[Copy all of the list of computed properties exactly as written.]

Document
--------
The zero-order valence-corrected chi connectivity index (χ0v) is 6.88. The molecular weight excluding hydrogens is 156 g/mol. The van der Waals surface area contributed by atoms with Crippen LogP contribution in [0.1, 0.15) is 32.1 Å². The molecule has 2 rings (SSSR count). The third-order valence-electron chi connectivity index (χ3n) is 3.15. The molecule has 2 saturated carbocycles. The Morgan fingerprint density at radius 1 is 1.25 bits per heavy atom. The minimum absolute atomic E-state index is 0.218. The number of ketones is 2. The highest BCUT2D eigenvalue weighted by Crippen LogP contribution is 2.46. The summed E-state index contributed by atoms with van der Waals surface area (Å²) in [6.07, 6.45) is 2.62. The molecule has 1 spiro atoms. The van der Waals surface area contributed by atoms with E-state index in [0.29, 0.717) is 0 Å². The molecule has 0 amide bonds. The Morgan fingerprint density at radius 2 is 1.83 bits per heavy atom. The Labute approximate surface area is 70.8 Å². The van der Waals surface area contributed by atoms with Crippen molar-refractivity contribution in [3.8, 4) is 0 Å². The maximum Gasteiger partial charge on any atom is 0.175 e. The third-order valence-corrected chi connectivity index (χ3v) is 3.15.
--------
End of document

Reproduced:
The zero-order valence-corrected chi connectivity index (χ0v) is 6.88. The molecular weight excluding hydrogens is 156 g/mol. The van der Waals surface area contributed by atoms with Crippen LogP contribution in [0.1, 0.15) is 32.1 Å². The molecule has 2 rings (SSSR count). The third-order valence-electron chi connectivity index (χ3n) is 3.15. The molecule has 2 saturated carbocycles. The Morgan fingerprint density at radius 1 is 1.25 bits per heavy atom. The minimum absolute atomic E-state index is 0.218. The number of ketones is 2. The highest BCUT2D eigenvalue weighted by Crippen LogP contribution is 2.46. The summed E-state index contributed by atoms with van der Waals surface area (Å²) in [6.07, 6.45) is 2.62. The molecule has 1 spiro atoms. The van der Waals surface area contributed by atoms with E-state index in [0.29, 0.717) is 0 Å². The molecule has 0 amide bonds. The Morgan fingerprint density at radius 2 is 1.83 bits per heavy atom. The Labute approximate surface area is 70.8 Å². The van der Waals surface area contributed by atoms with Crippen molar-refractivity contribution in [3.8, 4) is 0 Å². The maximum Gasteiger partial charge on any atom is 0.175 e. The third-order valence-corrected chi connectivity index (χ3v) is 3.15.